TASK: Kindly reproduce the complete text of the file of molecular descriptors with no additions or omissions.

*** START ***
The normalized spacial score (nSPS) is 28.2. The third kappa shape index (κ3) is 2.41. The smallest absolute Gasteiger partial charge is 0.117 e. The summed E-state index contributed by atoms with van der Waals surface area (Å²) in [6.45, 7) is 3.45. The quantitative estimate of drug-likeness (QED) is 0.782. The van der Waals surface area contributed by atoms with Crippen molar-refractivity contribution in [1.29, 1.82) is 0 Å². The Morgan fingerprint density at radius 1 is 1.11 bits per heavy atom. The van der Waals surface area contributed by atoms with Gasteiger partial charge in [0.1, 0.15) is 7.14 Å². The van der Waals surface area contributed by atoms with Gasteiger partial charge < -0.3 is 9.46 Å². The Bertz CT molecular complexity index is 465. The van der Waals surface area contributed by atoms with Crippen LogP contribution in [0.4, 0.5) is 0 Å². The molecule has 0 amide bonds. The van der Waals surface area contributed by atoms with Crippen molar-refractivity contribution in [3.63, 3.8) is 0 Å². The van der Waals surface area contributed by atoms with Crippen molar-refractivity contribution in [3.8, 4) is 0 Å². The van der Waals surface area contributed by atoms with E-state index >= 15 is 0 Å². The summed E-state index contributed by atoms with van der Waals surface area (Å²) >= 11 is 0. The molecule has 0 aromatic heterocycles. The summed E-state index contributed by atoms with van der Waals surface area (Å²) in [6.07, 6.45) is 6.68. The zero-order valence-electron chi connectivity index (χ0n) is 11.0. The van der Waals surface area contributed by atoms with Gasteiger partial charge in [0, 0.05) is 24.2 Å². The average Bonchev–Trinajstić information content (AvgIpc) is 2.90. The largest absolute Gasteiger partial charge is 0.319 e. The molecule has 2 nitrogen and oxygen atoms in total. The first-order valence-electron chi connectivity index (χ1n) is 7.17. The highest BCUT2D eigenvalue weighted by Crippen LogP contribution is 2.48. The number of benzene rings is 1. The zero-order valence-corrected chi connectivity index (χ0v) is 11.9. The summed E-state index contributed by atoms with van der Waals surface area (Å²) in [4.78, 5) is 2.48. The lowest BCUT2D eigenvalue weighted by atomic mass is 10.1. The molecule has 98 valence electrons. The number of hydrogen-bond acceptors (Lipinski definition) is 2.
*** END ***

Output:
The normalized spacial score (nSPS) is 28.2. The third kappa shape index (κ3) is 2.41. The smallest absolute Gasteiger partial charge is 0.117 e. The summed E-state index contributed by atoms with van der Waals surface area (Å²) in [6.45, 7) is 3.45. The quantitative estimate of drug-likeness (QED) is 0.782. The van der Waals surface area contributed by atoms with Crippen molar-refractivity contribution in [1.29, 1.82) is 0 Å². The Morgan fingerprint density at radius 1 is 1.11 bits per heavy atom. The van der Waals surface area contributed by atoms with Gasteiger partial charge in [0.1, 0.15) is 7.14 Å². The van der Waals surface area contributed by atoms with Gasteiger partial charge < -0.3 is 9.46 Å². The Bertz CT molecular complexity index is 465. The van der Waals surface area contributed by atoms with Crippen LogP contribution in [0.4, 0.5) is 0 Å². The molecule has 0 amide bonds. The van der Waals surface area contributed by atoms with Crippen molar-refractivity contribution in [3.63, 3.8) is 0 Å². The van der Waals surface area contributed by atoms with Crippen molar-refractivity contribution in [3.8, 4) is 0 Å². The van der Waals surface area contributed by atoms with E-state index >= 15 is 0 Å². The summed E-state index contributed by atoms with van der Waals surface area (Å²) >= 11 is 0. The molecule has 0 aromatic heterocycles. The summed E-state index contributed by atoms with van der Waals surface area (Å²) in [6.07, 6.45) is 6.68. The zero-order valence-electron chi connectivity index (χ0n) is 11.0. The van der Waals surface area contributed by atoms with Gasteiger partial charge in [0, 0.05) is 24.2 Å². The average Bonchev–Trinajstić information content (AvgIpc) is 2.90. The largest absolute Gasteiger partial charge is 0.319 e. The molecule has 2 nitrogen and oxygen atoms in total. The first-order valence-electron chi connectivity index (χ1n) is 7.17. The highest BCUT2D eigenvalue weighted by Crippen LogP contribution is 2.48. The number of benzene rings is 1. The zero-order valence-corrected chi connectivity index (χ0v) is 11.9. The summed E-state index contributed by atoms with van der Waals surface area (Å²) in [4.78, 5) is 2.48. The lowest BCUT2D eigenvalue weighted by atomic mass is 10.1. The molecule has 98 valence electrons. The number of hydrogen-bond acceptors (Lipinski definition) is 2.